On October 30, 1996 a new era began in the city of Charlotte,
as they were awarded one of the eight franchises in the newly
formed Women�s National Basketball League (WNBA). Work
quickly began to create a team the city could be proud of.
One of the first orders of business was to begin to build a
roster for the fledgling franchise. On January 22, 1997, North
Carolina State�s Andrea Stinson and Maryland�s
Vicky Bullett were allocated to the team, becoming the first
members of the new team.
The team�s identity continued to take shape through
the coming months as a team name, the Charlotte Sting, and
a color scheme, purple and teal were chosen and revealed to
the community on February 12, 1997. The roster continued to
develop as the Sting selected Rhonda Mapp and Michi Atkins
on February 27, 1997 in the WNBA�s Elite Draft. On March
26, 1997 the Sting named their first head coach, Marynell Meadors.
With a head coach in place, the Sting selected Tora Suber,
Sharon Manning, Debra Williams and Andrea Congreaves in the
1997 WNBA Draft.
The months of hard work and planning came to fruition on June
22, 1997 in Phoenix, Arizona as the Charlotte Sting hit the
court in front of 16,102 fans for their inaugural WNBA game.
The Charlotte community got their first taste of women�s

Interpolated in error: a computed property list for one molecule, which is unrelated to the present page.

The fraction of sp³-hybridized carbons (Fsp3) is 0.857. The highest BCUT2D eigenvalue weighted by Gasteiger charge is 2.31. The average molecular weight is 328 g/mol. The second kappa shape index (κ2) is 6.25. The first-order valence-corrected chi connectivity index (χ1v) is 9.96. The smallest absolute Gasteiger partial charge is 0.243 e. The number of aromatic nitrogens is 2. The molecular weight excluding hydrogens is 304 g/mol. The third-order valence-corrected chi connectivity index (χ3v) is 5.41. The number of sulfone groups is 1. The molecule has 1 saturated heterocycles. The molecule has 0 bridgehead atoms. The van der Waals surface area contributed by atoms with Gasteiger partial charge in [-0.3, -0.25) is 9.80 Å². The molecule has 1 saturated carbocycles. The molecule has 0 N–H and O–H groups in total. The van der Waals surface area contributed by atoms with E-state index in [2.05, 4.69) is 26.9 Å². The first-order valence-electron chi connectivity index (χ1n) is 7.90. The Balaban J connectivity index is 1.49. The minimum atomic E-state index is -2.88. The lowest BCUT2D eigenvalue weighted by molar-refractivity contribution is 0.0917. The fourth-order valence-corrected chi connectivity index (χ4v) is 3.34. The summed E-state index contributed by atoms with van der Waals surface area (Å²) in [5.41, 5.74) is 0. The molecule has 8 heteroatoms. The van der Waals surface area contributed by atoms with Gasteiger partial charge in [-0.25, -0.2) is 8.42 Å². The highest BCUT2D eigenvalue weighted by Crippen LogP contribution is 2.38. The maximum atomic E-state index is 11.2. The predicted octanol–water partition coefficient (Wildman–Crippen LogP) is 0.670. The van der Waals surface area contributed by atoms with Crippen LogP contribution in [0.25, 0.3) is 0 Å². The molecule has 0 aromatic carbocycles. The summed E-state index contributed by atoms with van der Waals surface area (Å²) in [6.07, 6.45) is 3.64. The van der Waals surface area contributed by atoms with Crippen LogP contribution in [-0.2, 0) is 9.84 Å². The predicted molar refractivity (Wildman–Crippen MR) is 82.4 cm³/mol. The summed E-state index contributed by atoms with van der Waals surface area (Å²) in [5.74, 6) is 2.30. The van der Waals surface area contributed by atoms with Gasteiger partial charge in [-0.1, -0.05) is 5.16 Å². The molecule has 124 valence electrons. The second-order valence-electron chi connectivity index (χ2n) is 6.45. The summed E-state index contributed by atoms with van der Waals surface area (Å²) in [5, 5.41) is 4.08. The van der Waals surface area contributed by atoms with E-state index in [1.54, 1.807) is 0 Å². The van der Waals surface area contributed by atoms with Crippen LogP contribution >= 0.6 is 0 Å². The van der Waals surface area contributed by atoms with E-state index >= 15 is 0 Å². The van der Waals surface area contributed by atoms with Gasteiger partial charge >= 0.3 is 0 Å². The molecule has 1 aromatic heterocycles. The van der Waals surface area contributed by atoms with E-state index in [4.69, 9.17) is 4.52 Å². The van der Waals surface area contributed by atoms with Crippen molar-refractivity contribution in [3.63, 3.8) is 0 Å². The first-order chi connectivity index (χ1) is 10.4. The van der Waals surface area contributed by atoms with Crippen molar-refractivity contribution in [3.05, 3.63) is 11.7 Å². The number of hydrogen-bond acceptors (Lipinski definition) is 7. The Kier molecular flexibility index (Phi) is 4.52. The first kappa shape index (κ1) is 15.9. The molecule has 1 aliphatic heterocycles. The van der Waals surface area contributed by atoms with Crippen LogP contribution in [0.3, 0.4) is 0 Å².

professional basketball on June 29, 1997 as the Sting recorded
a victory against the Cleveland Rockers in their inaugural
The Sting concluded their historic first season with a 15-13
record and earned a berth in the playoffs where they were defeated
by the eventual champion, Houston Comets.
With one season under their belt, the Charlotte Sting began
their sophomore campaign by selecting Tracy Reid, Christy Smith,
Pollyanna Johns, and Sonia Chase in the 1998 WNBA Draft. The
Sting would finish the season with an 18-12 record and advance
to the playoffs, where history would repeat itself and they
would be defeated in the first round by the eventual champion,
1999 marked a year of change for the WNBA and the Sting. With
an influx of talent from the now-defunct American Basketball
League (ABL), the annual draft took on a new level of importance.
With their selections in the 1999 Draft, the Sting added Dawn
Staley, Stephanie McCarty, Charlotte Smith and Angie Braziel
to their roster. The Sting also underwent a coaching change,
as they named Dan Hughes to the head coaching position on July
11, 1999. The team finished the season with a 15-17 record
and advanced to the second round of the playoffs. The team
promoted T.R. Dunn to the head coaching position on October
The 2000 season proved to be a disappointing one for the Sting
as they finished the season with an 8-24 record and did not
make the WNBA Playoffs.
The Sting made a significant move in preparation for the 2001
season as they traded Rhonda Mapp and E.C. Hill to Los Angeles
in exchange for Clarisse Machanguana and Allison Feaster on
October 11, 2000. They also made a coaching change, naming
Anne Donovan the head coach on March 30, 2001. The Sting added
to their roster by drafting Kelly Miller, Tammy Sutton-Brown,
Jennifer Phillips and Reshea Bristol in the 2001 WNBA Draft.
The 2001 season started slowly for the Sting as they posted
a 1-10 record over their first 11 contests. The team then engineered
one of the greatest turnarounds in sports history closing out
the season on a 17-4 run. The team catapulted from their remarkable
season- ending run into the playoffs where they defeated the